[iii] The Barbados Slave Code was reprinted in David McCord, The Statutes at Large of South Carolina: Acts Relating to Charleston, Courts, Slaves, and Rivers, vol. 7 (Columbia, S.C.: A.S. Johnston, 1840). This book includes several of legal statues for the branding and torture of enslaved people. The note which prefaces this collection reminds the reader that as many of these bloody laws are ‘British, not American Laws’, ‘the free people of South Carolina have no cause to blush’ at the legalised torture of unfree black lives.
[iv] Catherine Hall, “Gendering Property, Racing Capital,” in History After Hobsbawm: Writing the Past for the Twenty-First Century (Oxford: Oxford University Press, 2018), 17–34. As Catherine Hall notes while ‘law was not the original basis for slavery… the slave codes of the British Caribbean were essential for its continuance’. Hall, 23.
[v] Marcus Rediker, The Slave Ship: A Human History (New York: Viking, 2008), 4.
[vi] Rediker, 268.
[vii] The Kongo Kingdom covered a large area of west central Africa, it was an independent state from circa 14th until 1857, when it became a vassal state of the Portuguese Empire.
[viii] Adam Hochschild, King Leopold’s Ghost: A Story of Greed, Terror and Heroism in Colonial Africa (London: Pan, 2012), 13.
[ix] Edward Baptist, The Half Has Never Been Told: Slavery and the Making of American Capitalism (New York: Basic Books, 2014), xvii, 354, 142.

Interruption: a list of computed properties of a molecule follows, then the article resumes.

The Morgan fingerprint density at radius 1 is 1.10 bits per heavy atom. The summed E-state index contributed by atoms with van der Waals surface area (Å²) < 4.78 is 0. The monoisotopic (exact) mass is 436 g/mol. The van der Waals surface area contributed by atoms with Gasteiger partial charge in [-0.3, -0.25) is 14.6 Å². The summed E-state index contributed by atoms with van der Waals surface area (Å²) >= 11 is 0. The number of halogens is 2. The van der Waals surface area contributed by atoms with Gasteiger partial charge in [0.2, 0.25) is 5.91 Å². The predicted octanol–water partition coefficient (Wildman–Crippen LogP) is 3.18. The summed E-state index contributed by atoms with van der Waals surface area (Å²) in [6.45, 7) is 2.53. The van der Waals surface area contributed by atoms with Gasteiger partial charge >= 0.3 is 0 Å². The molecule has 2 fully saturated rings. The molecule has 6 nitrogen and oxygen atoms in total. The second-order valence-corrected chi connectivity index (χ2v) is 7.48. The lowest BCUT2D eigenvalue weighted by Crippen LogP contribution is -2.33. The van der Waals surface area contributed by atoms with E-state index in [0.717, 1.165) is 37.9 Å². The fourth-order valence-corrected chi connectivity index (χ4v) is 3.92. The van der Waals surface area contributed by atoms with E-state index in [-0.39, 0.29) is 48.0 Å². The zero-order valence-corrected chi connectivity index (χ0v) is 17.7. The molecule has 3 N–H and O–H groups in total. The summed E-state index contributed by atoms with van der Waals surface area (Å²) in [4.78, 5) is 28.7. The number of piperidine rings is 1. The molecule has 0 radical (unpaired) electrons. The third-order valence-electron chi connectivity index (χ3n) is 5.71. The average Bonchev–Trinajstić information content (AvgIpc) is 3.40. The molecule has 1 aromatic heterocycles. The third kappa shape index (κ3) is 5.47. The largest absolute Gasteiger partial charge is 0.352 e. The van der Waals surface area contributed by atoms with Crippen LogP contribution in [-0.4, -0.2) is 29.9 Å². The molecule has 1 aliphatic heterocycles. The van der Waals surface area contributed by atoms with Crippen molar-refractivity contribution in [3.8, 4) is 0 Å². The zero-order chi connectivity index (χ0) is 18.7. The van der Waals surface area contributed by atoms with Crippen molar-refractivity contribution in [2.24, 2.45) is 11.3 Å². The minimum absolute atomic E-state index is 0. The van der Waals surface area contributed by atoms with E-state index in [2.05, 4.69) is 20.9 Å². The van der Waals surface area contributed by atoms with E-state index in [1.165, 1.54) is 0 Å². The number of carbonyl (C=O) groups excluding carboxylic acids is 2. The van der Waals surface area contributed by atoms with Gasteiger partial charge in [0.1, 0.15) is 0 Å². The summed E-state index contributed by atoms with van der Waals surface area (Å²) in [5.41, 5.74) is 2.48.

[x] The Captain Fowler referred to in this runaway advertisement might be John Fowler, who worked as a slave trader and as an agent for a Bristol slave trader in this period. If it is the same Fowler, he later settled in Jamaica as a plantation owner, and his will lists the 167 enslaved people that he owned. See ‘Legacies of British Slave-Ownership’ https://www.ucl.ac.uk/lbs/person/view/2146650237
[xi]The abolitionist Granville Sharp, estimated that there were 20,000 black people living in London in the mid-18th century. See Gretchen Gerzina, Black England: Life before Emancipation (London: John Murray, 1995).
The social position of black Georgian’s, and their place and treatment within society varied. The available evidence suggests that those who were settled in Britain, as distinguished from those who had escaped ships at ports, mostly worked in roles such as indentured apprentices, domestic servants, or as sailors or dock workers.
William Hogarth depicted black servants in London living ‘very much part of the community of the poor’. David Dabydeen, “The Black Figure in 18th-Century Art,” BBC History, 2011, https://www.bbc.co.uk/history/british/abolition/africans_in_art_gallery_01.shtml